There are many books out there by birth parents and adoptees. One that is very popular amongst the adoption crowd is Anne Fessler’s book ” The Girls Who Went Away.” I would not be a bit surprised if the local newspaper or television station has already written about it. I have read every review about it. On September 18, 2006 it was reviewed by People Magazine. A few of the birthmothers from the book were also interviewed. In fact I am friends with some of those very same birth mothers. I have birth mother friends in Indiana as well. Lezli Adams, an open records advocate, is another one that you might want to interview. She is a hoosier. She will tell you that those records belong to the adoptee, the birth parents, and the adoptive parents.

Here are the websites that I found my information at:
The Evan Donaldson Institute
The many blogs listed on my blog for both adoptees , birth families, and adoptive families. Again my blog address is Http://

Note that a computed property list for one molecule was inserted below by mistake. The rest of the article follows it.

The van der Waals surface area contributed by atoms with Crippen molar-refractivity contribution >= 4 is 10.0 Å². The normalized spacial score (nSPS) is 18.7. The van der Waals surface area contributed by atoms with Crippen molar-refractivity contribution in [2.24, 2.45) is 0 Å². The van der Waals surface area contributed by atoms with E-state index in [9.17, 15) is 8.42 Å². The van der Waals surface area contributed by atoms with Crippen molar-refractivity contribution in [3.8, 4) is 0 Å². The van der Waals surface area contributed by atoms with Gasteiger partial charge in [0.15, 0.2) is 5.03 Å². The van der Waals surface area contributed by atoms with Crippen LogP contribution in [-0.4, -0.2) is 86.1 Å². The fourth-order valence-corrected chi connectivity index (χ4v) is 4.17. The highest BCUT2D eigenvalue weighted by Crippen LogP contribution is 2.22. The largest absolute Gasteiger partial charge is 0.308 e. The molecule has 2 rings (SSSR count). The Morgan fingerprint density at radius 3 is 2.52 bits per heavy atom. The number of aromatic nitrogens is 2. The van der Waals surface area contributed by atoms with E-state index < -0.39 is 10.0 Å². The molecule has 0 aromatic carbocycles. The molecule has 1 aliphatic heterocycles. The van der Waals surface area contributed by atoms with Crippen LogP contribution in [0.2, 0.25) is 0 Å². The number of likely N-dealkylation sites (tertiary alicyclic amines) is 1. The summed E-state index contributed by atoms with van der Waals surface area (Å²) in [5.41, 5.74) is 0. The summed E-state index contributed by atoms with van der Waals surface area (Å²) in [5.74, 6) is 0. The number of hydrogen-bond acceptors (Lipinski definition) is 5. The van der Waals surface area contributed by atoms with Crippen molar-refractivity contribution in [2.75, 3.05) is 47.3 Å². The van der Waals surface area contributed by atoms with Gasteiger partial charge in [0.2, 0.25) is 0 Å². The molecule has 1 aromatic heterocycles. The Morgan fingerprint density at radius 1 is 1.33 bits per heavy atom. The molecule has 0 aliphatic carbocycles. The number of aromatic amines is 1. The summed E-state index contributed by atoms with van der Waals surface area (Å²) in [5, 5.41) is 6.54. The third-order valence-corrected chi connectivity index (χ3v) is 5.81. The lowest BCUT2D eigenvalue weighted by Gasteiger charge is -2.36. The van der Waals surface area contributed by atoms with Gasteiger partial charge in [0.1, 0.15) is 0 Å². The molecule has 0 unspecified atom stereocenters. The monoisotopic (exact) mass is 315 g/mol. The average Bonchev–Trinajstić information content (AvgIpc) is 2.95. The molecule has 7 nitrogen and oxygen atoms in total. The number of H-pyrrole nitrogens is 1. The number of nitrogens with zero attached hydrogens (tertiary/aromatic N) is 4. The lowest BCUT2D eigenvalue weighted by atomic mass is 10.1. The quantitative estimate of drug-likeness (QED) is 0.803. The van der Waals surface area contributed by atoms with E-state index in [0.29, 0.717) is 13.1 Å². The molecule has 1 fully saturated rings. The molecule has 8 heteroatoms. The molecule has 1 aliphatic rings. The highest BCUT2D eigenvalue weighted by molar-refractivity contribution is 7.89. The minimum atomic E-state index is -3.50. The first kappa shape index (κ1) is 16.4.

I hope this will help you make the public aware in Indiana the plight of the adoptee and his families, adoptive and birth. There are six million adoptees. Most people are touched by adoption via family, friend, coworker, etc. Its time we change the laws in this state to allow for openness and understanding. With you helping us, I think we could change the laws. WE need you to do that.

Thank you for your time and attention to this matter. I have enclosed all my information for you to contact me. I have other contact information for you to round out your story.

Amy K. Burt
aka Amyadoptee
aka Michelin


September 19, 2006

I acknowledge that I am not a constituent in Indiana but its laws affect me here in Texas. I am hoping that, by writing to you, we could change those laws. I am asking that you release the sealed birth certificates of all Indiana adoptees.

To have our original birth certificate is a human rights issue. This right is afforded to all non-adopted people yet many adoptees and their birth parents are told that it is none of your business. All adoptees born prior to 1993 are not allowed access to their original birth certificates in the state of Indiana. Opening the adoption records is not about giving the information to everyone who asks for it but giving it to those who it pertains to — the adoptee, the birthparents, and the adoptive parents.